Deloitte: Economic Stability Raises Confidence in Retirement Savings

An economic uptick over the past year has led to renewed interest in retirement savings, according to Deloitte's 13th Annual Defined Contribution Benchmarking Survey.

The research underlying the survey found that average account balances have reached an all-time high of more than $95,000, up from $85,600 in 2012 and an increased number of employees are participating in defined contribution plans, jumping 6 percentage points (77 percent in 2013 vs. 71 percent in 2012). 

Among key findings, as the economy continues to recover, the No. 1 reason for lack of employee participation in defined contribution plans is no longer due to an "uncertain economy/job market" (14 percent in 2013 compared to 24 percent in 2012), but instead a "lack of awareness and understanding" (30 percent in 2013 compared to 21 percent in 2012).

"Defined contribution plans, both 401(k) and 403(b), now represent the main source of future retirement income for a wide and growing majority of the workforce," said Stacy Sandler, principal, Human Capital, Deloitte Consulting LLP. "It is imperative that employers and plan sponsors continue to encourage the growing trend in saving for retirement and focus on developing the right tools to educate and engage the workforce. Eighty one percent of respondents identified improving participation education as a top-of-mind issue for a majority of employees."

Making it Mobile
This year's survey, conducted with the International Foundation of Employee Benefit Plans (IFEBP) and the International Society of Certified Employee Benefit Specialists (ISCEBS), revealed that transaction processing is supported on mobile devices for just over half (53 percent) of plans, and only one-in-five (20 percent) of plans utilize the latest communication methods (smartphones and tablets) to educate employees on retirement readiness. However, employee satisfaction with hand-held connectivity tools continues to climb, jumping to 61 percent from 53 percent in 2012 and 28 percent in 2011, underscoring the point that plan sponsors should continue to evaluate the effectiveness of supplementing traditional communications with going mobile.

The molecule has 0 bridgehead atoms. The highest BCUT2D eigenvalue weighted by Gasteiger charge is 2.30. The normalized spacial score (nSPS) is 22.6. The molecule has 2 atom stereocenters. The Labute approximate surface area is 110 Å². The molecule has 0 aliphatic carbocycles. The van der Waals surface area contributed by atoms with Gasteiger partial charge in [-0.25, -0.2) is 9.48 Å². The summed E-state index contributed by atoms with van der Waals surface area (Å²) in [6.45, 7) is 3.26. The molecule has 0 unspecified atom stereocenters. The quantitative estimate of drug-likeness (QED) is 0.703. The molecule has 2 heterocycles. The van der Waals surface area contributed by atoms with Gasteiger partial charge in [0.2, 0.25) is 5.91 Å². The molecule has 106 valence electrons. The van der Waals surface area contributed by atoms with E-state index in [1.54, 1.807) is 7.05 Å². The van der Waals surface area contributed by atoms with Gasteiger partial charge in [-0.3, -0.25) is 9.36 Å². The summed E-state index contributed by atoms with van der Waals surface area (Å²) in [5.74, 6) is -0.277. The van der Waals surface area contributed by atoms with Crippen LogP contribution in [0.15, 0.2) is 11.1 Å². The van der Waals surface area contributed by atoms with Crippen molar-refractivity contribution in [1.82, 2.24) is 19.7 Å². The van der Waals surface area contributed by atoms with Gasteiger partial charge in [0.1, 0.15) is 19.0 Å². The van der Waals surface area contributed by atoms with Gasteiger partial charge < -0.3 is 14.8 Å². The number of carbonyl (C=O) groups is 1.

Prioritizing Education
Plan sponsors are also aware of this reality and consistently rate the No. 1 barrier to a more effective plan as lack of employee understanding (30 percent), an unchanged finding from year-to-year. When looking at the top areas of confusion, the study found that employees don't know what funds to invest in (55 percent) followed by not knowing how much to save for retirement (35 percent). "When it comes to education, more is not necessarily better," said Sandler. "Employers should consider pursuing a simplification strategy designed to deliver the right mix of educational resources to employees based on the demographics of their workforce."

Expediting Match Eligibility
The survey found that companies are also showing renewed confidence in the economy and taking steps to make defined contribution plans more accessible and attractive to employees. For example, immediate eligibility for matching contributions increased to 62 percent in 2013, up 6 percentage points from 2012. At the same time, 43 percent of employees cited taking advantage of the company match as the top reason for participation, unseating a personal desire to save for retirement (39 percent).

"While immediate eligibility for match and automatic enrollment continue to drive employee interest, there is still work to be done," said Sandler. "Many employees perceive available education tools as too complex and intimidating. Retirement planning is unique for every individual, but many tools are created with a one-size-fits-all approach.  Having the ability to recognize the gaps within the system is a solid first step in implementing effective remedies and reaching employees through their preferred channels."

"Despite encouraging data regarding the increase in defined contribution plan balances, there is still more that needs to be done to recalibrate communication and education strategies," said Michael Wilson, chief executive officer, IFEBP and ISCEBS. "Plan sponsors and employers will need to continue to leverage new and innovative technologies to reach employees and help to adequately prepare them based on their individual retirement needs."

The full report is available at Annual Defined Contribution Benchmarking Survey.

 

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